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FBI on package bombs: "These are not hoax devices"

Mail bomb suspect Cesar Sayoc charged
Special Report: Mail bomb suspect Cesar Sayoc charged with 5 federal crimes 22:23

FBI Director Christopher Wray said Friday that more than a dozen improvised explosive devices sent to individuals nationwide were "not hoax devices." He said each device was made of roughly 6 inches of pvc pipe, wiring, a small clock, battery and "energetic material that could be explosive."

Wray, speaking at a Justice Department press conference Friday afternoon, said 13 devices were sent, although CBS News confirmed later in the day that 14 packages containing bombs were sent to political figures across the country. They were sent to prominent Democratic leaders and critics of President Trump this week, including former President Barack Obama and Mr. Trump's opponent in 2016, Hillary Clinton. 

Wray said other packages could still be in transit. He also praised law enforcement, which used DNA evidence to help find the suspect, 56-year-old Cesar Altieri Sayoc. Wray said that law enforcement officials found a "latent fingerprint from one of the envelopes containing an IED sent to Congresswoman Maxine Waters," which the FBI confirmed belongs to Sayoc.  

Sayoc was arrested Friday and has been charged with five federal crimes.

Suspect in custody in connection with 12 suspicious packages, DOJ says 05:50

Attorney General Jeff Sessions said that the sending of package bombs were "antithetical" to the American democratic process, where citizens accept decisions and election results without incident.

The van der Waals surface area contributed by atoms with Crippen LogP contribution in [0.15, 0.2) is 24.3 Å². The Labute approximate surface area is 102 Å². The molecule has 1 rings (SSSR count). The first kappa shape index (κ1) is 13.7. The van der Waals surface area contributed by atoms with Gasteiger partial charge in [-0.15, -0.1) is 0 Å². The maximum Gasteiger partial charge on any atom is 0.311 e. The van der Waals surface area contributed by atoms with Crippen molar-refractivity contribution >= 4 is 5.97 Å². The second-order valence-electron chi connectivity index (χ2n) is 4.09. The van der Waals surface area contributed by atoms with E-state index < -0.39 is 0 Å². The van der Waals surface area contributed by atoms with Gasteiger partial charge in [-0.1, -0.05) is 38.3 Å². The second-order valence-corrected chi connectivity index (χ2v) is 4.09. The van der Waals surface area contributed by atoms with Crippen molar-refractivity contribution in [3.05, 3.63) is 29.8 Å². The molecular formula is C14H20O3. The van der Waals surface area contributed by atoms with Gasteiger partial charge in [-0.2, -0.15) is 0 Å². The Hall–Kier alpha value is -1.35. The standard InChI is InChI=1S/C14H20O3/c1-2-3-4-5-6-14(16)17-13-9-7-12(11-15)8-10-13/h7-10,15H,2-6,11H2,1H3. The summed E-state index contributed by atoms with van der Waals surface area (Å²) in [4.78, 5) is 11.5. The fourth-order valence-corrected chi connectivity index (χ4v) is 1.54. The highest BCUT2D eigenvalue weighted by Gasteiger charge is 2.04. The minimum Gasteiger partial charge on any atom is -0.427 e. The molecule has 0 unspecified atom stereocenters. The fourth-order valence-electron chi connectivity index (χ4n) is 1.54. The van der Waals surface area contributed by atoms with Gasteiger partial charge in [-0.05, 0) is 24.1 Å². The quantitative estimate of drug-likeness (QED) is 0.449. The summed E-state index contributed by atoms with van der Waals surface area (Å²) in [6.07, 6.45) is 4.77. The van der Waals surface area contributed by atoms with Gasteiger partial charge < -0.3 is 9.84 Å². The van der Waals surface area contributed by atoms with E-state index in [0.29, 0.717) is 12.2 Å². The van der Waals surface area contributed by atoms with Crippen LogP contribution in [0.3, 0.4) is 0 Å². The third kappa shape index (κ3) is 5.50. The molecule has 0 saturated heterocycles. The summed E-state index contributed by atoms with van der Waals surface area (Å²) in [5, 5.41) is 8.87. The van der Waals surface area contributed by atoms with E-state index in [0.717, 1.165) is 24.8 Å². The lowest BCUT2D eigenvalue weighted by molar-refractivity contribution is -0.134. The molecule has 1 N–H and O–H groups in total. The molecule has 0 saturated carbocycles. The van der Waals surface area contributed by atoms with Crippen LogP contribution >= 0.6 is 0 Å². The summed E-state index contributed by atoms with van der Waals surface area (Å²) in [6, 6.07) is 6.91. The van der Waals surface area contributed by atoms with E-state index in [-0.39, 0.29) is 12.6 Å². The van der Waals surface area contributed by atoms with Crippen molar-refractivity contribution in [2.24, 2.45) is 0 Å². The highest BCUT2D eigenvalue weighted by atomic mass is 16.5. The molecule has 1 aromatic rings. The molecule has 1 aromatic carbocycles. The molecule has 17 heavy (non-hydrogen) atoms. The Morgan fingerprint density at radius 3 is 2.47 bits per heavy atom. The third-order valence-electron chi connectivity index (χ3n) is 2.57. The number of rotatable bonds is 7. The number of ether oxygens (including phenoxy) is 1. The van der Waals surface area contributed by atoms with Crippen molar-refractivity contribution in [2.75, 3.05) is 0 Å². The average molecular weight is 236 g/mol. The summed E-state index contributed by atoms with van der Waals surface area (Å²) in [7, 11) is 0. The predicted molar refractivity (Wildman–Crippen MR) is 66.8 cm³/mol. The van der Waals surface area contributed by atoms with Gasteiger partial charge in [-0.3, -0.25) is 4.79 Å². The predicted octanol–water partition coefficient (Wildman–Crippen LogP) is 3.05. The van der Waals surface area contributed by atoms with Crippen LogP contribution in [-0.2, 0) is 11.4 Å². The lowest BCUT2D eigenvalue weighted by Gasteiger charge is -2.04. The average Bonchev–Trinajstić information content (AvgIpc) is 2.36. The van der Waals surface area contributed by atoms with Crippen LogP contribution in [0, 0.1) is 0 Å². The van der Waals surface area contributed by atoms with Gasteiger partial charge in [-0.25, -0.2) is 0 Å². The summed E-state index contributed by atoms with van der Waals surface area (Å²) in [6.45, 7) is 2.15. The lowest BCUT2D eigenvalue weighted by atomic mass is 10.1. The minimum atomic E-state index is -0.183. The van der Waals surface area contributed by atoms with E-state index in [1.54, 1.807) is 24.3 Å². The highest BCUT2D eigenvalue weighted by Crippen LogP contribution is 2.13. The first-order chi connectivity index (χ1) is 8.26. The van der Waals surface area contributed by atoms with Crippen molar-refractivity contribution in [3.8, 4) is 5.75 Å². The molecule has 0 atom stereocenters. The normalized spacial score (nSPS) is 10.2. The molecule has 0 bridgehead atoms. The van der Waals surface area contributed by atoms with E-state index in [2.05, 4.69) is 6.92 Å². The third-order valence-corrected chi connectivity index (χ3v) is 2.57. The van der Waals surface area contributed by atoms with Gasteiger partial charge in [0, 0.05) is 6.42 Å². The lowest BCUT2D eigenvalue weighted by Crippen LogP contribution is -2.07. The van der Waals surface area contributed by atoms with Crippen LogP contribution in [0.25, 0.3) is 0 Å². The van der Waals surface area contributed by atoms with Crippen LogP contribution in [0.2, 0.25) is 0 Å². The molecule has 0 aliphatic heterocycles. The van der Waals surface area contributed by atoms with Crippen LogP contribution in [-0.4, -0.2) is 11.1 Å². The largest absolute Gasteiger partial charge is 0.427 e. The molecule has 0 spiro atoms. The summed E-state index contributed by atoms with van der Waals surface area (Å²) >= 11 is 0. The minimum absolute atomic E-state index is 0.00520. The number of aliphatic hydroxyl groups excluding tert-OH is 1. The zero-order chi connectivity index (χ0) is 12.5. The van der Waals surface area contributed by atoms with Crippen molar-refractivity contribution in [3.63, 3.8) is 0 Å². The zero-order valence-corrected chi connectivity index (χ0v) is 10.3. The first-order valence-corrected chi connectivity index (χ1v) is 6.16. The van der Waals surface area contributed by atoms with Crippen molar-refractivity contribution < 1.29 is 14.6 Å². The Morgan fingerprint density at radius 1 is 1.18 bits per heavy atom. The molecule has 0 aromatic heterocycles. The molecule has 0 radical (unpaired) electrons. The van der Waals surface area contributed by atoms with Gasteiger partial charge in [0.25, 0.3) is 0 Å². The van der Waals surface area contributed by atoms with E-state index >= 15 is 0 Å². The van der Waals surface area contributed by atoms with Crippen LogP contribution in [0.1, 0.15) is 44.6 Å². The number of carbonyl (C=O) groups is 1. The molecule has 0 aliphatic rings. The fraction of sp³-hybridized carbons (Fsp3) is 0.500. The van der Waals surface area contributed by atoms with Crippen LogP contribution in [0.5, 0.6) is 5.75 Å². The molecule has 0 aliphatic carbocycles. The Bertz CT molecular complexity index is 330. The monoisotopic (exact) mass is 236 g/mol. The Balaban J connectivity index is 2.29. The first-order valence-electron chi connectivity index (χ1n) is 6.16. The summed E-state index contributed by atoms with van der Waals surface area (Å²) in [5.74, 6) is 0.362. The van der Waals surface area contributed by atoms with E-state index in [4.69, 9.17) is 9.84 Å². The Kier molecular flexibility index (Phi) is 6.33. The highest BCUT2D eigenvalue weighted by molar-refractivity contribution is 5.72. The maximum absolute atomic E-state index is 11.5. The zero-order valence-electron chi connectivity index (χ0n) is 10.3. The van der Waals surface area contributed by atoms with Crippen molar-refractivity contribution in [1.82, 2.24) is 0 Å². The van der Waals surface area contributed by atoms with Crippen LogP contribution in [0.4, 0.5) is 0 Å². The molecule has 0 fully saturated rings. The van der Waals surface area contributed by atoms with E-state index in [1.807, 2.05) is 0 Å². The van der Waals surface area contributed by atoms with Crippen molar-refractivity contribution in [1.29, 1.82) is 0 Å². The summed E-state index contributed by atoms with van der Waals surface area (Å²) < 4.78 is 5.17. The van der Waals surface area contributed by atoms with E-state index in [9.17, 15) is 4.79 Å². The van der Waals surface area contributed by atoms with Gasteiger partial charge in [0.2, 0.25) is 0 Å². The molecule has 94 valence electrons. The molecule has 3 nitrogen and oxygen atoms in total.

"It is a threat to that respect for law and process," Sessions said, wherein citizens "advocate for your beliefs enthusiastically, but peaceably accept the results." He added that the arrest of a suspect demonstrated "the skill, capability, and determination of our American law enforcement."

NYPD Commissioner James O'Neill discussed the partnership between the NYPD and the FBI whenever there are cases involving threats of terrorism. "New York City cops were side by side with FBI agencies and many other agencies in Florida this morning," he said.

O'Neill also thanked the media for broadcasting photographs of what the packages and explosive devices looked like, as it helped the NYPD identify more packages.

Earlier, authorities recovered suspicious packages sent to Democratic Sen. Cory Booker and James Clapper, the director of national intelligence under Obama. Additional packages were recovered from Democratic Sen. Kamala Harris and donor Tom Steyer.

Sessions said that he did not know why the suspect sent package bombs to Democrats only, but it was clear that he was a partisan. Wray did not comment on if heated political rhetoric contributed to any possible radicalization of the suspect.

"We're concerned about people committing violence under any motivation," Wray said.

Earlier in the day, Mr. Trump said that "these terrorizing acts are despicable and have no place in our country." He also praised U.S. law enforcement for doing "an incredible, incredible job" and called it the "best in the world." And he called on Americans to unify and "show the world we are united in peace and love and harmony."

Two of the bombs had been sent to CNN headquarters in New York, addressed to former CIA Director John Brennan and Clapper. Mr Trump cast suspicion on the threat in a midnight tweet targeting CNN, and in another expressed displeasure that the bomb scares were diverting attention from the midterm elections.

"Funny how lowly rated CNN, and others, can criticize me at will, even blaming me for the current spate of Bombs and ridiculously comparing this to September 11th and the Oklahoma City bombing, yet when I criticize them they go wild and scream, "it's just not Presidential!"" Mr. Trump wrote in the tweet sent at 3:14 a.m. ET on Friday.

"Republicans are doing so well in early voting, and at the polls, and now this "Bomb" stuff happens and the momentum greatly slows - news not talking politics," Mr. Trump wrote in another tweet Friday.

Attorney General Jeff Sessions was initially supposed to travel to Louisville, Kentucky, on Friday to address the opioid crisis.

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